I admit that I did not finish Piketty’s Capital in the 21st Century. If you did and liked it, you may want to stop here. I did get a bit further than the typical reader who, according to reports based on annotations on the Kindle version, made it to about page 26. I found it interesting but heavy going. French academics are often more concerned with impressing the reader with their erudition than with clarity. Even in translation, this annoying habit shines through. Fortunately, a colleague has pointed me in the direction of some superior alternatives. One is a lengthy review, the second a review of that review. They are critical but give a fair assessment of Piketty’s arguments.
If you are looking for an excuse for not reading the book at all, there is hope. A very recent article suggests that Piketty took some serious liberties with massaging his data. Given the importance that he places on data analysis, this is a most damaging accusation.
The first alternative is a review of the book by Deidre McCloskey. It is long (56 pages) but the author is a brilliant writer and an excellent economic historian. She is not exactly in the same political camp as Piketty and, if you are French, you may feel insulted. But it is a great piece of writing and you will get a good flavour of what Piketty’s book is all about and why you may or may not want to agree with some or all of his points. Here is a not quite randomly chosen excerpt from McCloskey:
The most fundamental problem in Piketty’s book, then, is that the main event of the past two centuries was not the second moment, the distribution of income on which he focuses, but its first moment, the Great Enrichment of the average individual on the planet by a factor of 10 and in rich countries by a factor of 30 or more. The greatly enriched world cannot be explained by the accumulation of capital — as to the contrary economists have argued from Adam Smith through Karl Marx to Thomas Piketty, and as the very name “capitalism” implies.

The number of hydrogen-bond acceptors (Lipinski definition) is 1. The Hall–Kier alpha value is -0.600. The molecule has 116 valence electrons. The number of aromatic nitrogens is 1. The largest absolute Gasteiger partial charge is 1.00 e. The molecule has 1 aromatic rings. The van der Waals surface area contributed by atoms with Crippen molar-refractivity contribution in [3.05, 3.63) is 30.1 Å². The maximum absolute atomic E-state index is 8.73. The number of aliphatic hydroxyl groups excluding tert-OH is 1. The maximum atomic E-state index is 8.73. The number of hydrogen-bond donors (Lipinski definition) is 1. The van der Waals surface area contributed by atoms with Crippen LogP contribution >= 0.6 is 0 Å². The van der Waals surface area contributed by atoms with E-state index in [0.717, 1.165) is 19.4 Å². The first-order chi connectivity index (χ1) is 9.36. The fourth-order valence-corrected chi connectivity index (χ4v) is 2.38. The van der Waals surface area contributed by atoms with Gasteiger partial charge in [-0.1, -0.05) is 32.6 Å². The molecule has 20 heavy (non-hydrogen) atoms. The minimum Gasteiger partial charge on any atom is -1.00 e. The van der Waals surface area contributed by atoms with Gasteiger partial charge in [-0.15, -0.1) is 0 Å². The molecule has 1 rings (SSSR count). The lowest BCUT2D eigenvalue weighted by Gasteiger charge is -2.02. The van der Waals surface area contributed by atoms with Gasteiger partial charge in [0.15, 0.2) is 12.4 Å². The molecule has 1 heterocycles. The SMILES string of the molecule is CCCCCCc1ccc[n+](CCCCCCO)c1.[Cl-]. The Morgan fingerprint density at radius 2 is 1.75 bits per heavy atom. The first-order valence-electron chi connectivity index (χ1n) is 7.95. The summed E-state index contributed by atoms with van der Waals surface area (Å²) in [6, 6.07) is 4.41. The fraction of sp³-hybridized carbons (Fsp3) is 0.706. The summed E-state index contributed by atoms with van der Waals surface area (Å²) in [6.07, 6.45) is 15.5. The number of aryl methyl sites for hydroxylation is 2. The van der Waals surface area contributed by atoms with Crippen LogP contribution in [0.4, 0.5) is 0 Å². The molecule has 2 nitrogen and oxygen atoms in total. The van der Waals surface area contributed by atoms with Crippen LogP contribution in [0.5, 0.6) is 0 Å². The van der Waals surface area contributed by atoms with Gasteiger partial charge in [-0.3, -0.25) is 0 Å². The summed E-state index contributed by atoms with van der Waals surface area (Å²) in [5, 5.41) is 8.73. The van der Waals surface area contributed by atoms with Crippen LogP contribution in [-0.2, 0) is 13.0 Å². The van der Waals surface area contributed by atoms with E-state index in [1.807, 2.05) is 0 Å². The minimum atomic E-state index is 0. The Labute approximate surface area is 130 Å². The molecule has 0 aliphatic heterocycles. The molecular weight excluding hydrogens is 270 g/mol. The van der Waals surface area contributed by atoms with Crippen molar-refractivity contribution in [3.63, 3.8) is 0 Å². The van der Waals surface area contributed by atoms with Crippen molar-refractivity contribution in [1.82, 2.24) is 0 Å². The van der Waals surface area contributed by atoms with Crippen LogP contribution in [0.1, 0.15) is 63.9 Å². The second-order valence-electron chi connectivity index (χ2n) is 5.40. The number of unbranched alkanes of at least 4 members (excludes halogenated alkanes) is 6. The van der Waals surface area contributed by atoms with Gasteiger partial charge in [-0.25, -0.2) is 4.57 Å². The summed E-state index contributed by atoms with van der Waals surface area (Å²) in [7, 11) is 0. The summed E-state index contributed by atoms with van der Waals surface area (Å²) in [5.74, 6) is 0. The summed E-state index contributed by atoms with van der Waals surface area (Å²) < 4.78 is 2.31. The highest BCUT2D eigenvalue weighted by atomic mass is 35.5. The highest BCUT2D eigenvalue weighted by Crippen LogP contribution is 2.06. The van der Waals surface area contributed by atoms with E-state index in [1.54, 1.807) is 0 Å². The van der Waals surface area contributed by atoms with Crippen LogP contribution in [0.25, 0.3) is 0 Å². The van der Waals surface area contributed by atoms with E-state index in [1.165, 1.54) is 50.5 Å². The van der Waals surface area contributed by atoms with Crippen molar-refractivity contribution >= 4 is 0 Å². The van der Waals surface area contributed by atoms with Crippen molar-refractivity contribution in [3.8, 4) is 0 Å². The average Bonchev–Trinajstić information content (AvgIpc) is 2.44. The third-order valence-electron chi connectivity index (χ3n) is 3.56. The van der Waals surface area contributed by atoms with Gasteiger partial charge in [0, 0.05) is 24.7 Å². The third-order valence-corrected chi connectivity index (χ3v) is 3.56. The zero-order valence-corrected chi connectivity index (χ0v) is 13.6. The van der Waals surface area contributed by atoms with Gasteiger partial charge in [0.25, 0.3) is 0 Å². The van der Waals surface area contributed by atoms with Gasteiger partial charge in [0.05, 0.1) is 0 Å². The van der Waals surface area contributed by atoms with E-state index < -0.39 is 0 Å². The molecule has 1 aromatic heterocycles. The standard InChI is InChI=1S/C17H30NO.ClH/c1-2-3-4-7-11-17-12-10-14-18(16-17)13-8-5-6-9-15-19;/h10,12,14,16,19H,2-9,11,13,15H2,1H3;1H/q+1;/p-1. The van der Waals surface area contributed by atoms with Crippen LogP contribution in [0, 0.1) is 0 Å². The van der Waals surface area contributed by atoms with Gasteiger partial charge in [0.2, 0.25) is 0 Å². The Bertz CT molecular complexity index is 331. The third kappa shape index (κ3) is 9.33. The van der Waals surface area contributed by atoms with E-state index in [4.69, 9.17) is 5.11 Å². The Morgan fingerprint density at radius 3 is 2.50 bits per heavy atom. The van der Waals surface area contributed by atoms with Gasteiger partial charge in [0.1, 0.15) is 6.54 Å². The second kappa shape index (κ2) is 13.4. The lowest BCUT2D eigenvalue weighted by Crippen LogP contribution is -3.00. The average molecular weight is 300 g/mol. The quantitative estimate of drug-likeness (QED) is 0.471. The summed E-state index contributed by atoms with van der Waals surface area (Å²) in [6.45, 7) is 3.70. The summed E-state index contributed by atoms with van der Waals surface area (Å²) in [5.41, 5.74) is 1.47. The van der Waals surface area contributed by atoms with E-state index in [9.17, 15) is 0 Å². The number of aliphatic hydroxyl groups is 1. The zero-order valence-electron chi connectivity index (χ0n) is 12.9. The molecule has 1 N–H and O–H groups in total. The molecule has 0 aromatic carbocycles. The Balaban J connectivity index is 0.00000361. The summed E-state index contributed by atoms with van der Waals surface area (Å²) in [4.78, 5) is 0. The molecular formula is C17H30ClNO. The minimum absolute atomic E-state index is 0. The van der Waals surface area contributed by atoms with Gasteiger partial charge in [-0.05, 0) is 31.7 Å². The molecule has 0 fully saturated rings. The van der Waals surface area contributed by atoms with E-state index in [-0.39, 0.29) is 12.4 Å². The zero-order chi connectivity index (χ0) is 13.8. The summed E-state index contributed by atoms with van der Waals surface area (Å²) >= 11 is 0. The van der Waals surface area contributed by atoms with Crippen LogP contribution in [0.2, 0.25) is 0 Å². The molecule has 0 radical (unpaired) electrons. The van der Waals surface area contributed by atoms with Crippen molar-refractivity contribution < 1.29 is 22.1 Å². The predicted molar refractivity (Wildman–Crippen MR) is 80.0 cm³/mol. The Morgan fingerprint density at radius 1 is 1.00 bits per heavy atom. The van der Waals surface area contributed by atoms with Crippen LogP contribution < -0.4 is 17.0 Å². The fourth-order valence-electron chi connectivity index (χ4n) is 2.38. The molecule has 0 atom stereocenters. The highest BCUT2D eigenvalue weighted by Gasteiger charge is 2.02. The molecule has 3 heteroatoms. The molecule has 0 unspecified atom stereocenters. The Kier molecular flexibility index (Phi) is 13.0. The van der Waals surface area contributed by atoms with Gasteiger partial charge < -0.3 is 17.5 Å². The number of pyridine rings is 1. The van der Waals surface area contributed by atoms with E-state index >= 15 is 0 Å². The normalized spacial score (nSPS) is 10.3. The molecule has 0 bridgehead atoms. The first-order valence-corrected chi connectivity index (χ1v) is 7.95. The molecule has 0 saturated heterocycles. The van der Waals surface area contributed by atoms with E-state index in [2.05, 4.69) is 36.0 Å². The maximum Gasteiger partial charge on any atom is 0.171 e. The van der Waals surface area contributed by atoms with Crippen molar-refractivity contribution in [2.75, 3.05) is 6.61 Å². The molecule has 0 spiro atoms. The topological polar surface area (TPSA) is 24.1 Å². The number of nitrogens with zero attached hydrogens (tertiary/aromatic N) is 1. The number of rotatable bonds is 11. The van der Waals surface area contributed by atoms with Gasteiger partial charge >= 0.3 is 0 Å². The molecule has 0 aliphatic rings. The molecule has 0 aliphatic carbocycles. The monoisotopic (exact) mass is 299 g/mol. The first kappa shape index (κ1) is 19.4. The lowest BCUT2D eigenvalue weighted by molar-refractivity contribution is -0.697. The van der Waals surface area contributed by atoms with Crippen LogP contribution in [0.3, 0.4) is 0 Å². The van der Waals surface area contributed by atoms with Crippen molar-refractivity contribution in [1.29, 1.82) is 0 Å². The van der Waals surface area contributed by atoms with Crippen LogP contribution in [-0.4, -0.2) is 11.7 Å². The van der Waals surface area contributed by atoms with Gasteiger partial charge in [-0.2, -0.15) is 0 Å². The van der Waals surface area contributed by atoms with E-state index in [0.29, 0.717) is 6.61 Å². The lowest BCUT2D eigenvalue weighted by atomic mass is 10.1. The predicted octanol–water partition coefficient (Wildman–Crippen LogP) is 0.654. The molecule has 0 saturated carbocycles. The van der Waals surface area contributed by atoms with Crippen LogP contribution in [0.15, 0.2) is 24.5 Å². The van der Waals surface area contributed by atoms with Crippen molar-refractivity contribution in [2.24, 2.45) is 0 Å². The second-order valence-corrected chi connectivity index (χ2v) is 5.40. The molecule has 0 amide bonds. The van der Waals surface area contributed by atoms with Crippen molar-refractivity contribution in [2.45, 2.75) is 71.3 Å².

I should probably declare an interest here. When I arrived at the University of Chicago, decades ago, I had to take a microeconomics course (locally called Price Theory). Tradition required that Ph.D. students in the business school took that course in the Economics department. Two professors offered the course in that quarter: Milton Friedman and an obscure associate professor. I sampled both; it turned out that the associate professor stuttered. The choice would appear to have been easy and it was: I chose the young stutterer. He was the best professor I have ever had (and the sample includes a handful of Nobel laureates); you forgot about the stutter after a few minutes. He challenged us in class with his ideas and questions and ensured that we neglected all other classes pouring over his viciously complex, but fascinating weekly problem sets. The professor, Donald McCloskey, became Deidre McCloskey in the nineties but she and her writing remain an inspiration.
But some may feel that McCloskey’s review is still too long. Fortunately, John Cochrane, who writes a blog as the “Grumpy Economist”, has written a review of McCloskey’s review. The good news is that it is shorter than McCloskey’s piece (a printout runs to 6 pages). It still gives a reasonably good impression of what Piketty is about and summarizes the main points of McCloskey rather well. The bad news is that Cochrane’s comments reflect his politics, which may leave some readers unhappy.
Recently, I have also come across a somewhat disturbing paper Challenging the Empirical Contribution of Thomas Piketty’s Capital in the 21st Century by Magness and Murphy that attacks Piketty’s empirical work. The abstract gives a good impression of the bombshell hidden inside:
Thomas Piketty’s Capital in the 21st Century has been widely debated on theoretical grounds, yet continues to attract acclaim for its historically-infused data analysis. In this study we conduct a closer scrutiny of Piketty’s empirics than has appeared thus far, focusing upon his treatment of the United States. We find evidence of pervasive errors of historical fact, opaque methodological choices, and the cherry-picking of sources to construct favorable patterns from ambiguous data. Additional evidence suggests that Piketty used a highly distortive data assumption from the Soviet Union to accentuate one of his main historical claims about global “capitalism” in the 20th century. Taken together, these problems suggest that Piketty’s highly praised and historically-driven empirical work may actually be the book’s greatest weakness.
Even though the attack on Piketty by Magness and Murphy may be partially motivated by their politics, the charges are rather serious. If true, Piketty, like Reinhart and Rogoff not so long ago, may now have to be considered either a fool – if he did not understand that, e.g., “constructing” 150 years of data from six data points is not reasonable – or a villain – if he did understand. In either case, the controversy shows that empirical research is not meant to be an amateur sport.